Cheryl offers: October’s HBR article “Why Succession Shouldn’t Be a Horse Race” describes how Xerox’s former CEO Anne Mulcahy successfully identified, developed and eventually passed the CEO baton to Ursula Burns, the first African American woman to lead a Fortune 500 company while also marking the first ever woman-to-woman succession. What was most interesting was how Anne deliberately worked to avoid Jack Welch’s famous departure when two of the three top candidates left with him once they learned Jeff Immelt had gotten the job. She said “I don’t believe in having people face off against each other for the CEO job in a classic horse race.” Kudos to her on two fronts: first for recognizing that losing valuable talent in this day and age is not good business and secondly for seeing collaboration is better for the business than competition when putting the best person in the job. GE lost 3 very talented employees when Jack left. Anne managed to retain her 3 top contenders after Ursula was named CEO, although one has since retired. This article reinforced a message I read in Women and Leadership by Barbara Kellerman and Deborah Rhode. In chapter 9 written by Marie C. Wilson, she notes “We need to fuel each other’s ambition, to give women the encouragement they need, and the courage embedded in that word. With our help, they can and will step forward and say, “I’m here. I can do this, and I want to lead.” This was written in 2007, just about the time Anne and Ursula were starting to write business history. Those who support the laws of natural attraction would say, “Of course!”
Cheryl’s view: It seems Jack Welch should play more golf and resist the temptation of making speeches. On July 21 the Wall Street Journal reported he delivered what I’m sure he thought was “straight talk” like he thinks he did in his book, Straight from the Gut. He told a convention of HR executives women had to choose between raising a family and having the corner office. Which rock have you been hiding under Jack? Maybe he forgot that last year’s CEO of the year as elected by peer CEOs, was Anne Mulcahy, CEO of Xerox, and mother of two sons. And I supposed he also hasn’t noticed Mulcahy passed the reins to the first Afro-American woman to lead an S&P 100 company, Ursula Burns, and (Oh, gasp Jack!) also happens to have a daughter and stepson. When Jack Welch entered the workforce and even possibly when he led General Electric, this might have been a “norm”, possibly his own stereotype at work. This is no longer the case. Jack might also want to start reading the stats on graduating MBAs; women in 2009 will surpass men in all categories: associate, bachelor, graduate and professional. By the way, the gap between men and women has been widening since 1982, the last year men exceeded women in acquiring degrees, in college degrees and is projected to continue until 2017, which is only as far as the projection goes. So, where will the most talented, experienced, and well educated people in the company come from, the future CEOs? My money is on the next generation of women, who, by the way, believe the wisdom of his other book’s title “Control Your Own Destiny, or Someone Else Will.” Thanks for the advice, Jack, now go play golf.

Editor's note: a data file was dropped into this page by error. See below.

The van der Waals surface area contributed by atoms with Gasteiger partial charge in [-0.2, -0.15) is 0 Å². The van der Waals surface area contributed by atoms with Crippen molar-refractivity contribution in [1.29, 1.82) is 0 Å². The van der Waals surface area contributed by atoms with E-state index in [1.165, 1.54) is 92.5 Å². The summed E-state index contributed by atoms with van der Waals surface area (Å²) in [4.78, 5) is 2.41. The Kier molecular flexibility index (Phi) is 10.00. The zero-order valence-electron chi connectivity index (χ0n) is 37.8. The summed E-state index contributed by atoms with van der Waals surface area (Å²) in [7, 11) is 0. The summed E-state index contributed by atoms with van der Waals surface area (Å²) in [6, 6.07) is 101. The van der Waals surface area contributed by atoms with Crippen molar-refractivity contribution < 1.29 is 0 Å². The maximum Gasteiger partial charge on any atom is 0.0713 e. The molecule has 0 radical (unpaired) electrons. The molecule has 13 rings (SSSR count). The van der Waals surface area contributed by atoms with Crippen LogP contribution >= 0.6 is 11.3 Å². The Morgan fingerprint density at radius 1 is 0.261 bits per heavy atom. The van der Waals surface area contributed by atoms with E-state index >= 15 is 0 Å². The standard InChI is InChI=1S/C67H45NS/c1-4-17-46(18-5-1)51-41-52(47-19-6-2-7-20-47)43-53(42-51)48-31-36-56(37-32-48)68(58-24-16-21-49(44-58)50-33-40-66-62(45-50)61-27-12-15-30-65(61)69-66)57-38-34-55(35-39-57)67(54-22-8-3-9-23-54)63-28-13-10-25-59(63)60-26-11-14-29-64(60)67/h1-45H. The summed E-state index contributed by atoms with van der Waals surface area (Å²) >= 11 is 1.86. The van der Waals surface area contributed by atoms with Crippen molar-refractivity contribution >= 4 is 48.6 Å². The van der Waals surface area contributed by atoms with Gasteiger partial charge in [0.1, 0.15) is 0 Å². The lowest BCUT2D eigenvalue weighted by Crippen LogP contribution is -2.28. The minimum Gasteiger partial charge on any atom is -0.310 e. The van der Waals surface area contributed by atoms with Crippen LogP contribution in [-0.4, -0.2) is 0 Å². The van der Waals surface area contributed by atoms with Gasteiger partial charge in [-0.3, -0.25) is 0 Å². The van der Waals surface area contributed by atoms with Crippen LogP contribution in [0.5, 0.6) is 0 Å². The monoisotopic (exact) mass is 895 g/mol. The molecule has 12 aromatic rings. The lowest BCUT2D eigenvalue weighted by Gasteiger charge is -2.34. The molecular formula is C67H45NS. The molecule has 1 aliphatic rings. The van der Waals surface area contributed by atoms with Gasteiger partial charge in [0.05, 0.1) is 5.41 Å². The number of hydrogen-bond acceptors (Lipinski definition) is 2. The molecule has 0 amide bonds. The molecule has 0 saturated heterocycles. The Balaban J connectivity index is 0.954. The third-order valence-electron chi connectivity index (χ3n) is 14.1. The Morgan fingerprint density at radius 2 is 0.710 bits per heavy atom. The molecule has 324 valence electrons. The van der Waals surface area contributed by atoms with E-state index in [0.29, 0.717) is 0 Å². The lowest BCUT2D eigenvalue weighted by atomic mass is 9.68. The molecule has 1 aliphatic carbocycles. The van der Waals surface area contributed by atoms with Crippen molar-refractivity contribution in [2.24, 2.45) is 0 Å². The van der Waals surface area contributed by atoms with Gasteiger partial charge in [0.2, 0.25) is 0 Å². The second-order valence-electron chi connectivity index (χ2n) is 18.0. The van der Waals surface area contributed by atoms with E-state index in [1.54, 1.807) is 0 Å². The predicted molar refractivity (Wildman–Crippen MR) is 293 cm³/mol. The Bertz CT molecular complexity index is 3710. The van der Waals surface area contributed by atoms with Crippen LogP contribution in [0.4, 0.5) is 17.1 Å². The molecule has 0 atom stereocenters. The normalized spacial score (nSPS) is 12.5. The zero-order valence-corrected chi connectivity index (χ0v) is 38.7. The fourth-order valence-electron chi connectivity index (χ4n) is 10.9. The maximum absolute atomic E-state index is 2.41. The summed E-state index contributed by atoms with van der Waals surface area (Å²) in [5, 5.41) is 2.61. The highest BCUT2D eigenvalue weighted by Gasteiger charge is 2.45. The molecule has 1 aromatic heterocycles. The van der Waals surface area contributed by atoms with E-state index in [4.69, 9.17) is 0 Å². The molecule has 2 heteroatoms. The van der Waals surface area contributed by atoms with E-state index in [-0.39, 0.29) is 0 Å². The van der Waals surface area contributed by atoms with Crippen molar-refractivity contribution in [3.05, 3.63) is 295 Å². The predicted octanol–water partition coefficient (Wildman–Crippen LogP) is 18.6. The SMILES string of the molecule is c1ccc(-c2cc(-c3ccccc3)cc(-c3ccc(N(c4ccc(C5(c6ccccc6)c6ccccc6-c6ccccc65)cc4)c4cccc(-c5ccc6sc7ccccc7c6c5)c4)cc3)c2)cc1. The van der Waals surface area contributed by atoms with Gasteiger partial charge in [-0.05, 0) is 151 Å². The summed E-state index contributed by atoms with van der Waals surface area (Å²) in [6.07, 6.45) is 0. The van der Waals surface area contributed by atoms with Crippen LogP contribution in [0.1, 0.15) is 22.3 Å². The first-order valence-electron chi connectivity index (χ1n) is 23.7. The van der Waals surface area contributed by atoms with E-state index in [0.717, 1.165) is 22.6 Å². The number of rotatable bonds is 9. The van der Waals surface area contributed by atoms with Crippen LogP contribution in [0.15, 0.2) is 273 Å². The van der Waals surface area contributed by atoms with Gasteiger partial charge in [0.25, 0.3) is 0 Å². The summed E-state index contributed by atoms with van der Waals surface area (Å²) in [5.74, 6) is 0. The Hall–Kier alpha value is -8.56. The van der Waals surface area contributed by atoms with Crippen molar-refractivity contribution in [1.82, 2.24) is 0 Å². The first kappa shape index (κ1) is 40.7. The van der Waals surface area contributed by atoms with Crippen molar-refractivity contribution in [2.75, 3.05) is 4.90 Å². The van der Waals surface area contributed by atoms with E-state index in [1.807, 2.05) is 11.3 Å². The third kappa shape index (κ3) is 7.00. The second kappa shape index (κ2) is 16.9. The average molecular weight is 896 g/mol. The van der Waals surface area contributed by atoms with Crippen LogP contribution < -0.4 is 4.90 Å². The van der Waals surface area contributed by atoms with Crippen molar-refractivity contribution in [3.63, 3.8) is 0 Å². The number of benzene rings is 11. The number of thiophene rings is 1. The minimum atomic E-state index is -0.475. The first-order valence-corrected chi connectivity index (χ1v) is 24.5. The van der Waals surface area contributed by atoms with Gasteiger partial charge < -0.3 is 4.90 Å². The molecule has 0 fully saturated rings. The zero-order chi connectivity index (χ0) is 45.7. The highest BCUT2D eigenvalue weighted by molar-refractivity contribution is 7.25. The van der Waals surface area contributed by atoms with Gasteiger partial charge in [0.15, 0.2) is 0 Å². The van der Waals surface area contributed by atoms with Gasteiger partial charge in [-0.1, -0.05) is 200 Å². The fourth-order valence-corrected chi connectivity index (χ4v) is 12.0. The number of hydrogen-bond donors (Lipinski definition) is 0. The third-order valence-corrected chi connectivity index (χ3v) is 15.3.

Sara adds: Jack, in the words of James Copeland, former Chairman and CEO of Deloitte & Touche worldwide in True Leaders (Bette Price and George Ritchesche), “Don’t breath your own exhaust.” Your pronouncement in the Journal is contemptible (a carefully chosen word from Merriam Webster’s online dictionary… “contemptible may imply any quality provoking scorn or a low standing in any scale of value.” The italics are mine). I believe your comments to be contemptible; having a low standing in any scale of value on a couple of levels. First level, you single out women leaders. Besides being transparently biased your idea begs the question, why shouldn’t ALL leaders, men and women, have the opportunity to have a life as well as incredibly successful careers? Then there’s the next level. It’s about BUSINESS RESULTS, Jack, not about appearances or sacrifice. By even uttering that comment I wonder if you’ve lost focus on the prize here. Jack, you should read a new Harvard Business Review (HBR) article, Social Intelligence and the Biology of Leadership (Richard Boyatzis and Daniel Goleman). It stands your antiquated version of leadership on its ear. In the article you will read about the negative impact a leader’s stressed lifestyle has on the success of the company they lead. The authors also provide a pathway to leadership that is healthy, balanced and produces great (get that, Jack, GREAT) business results. I wonder what heights GE could have climbed if YOU had been a different kind of leader.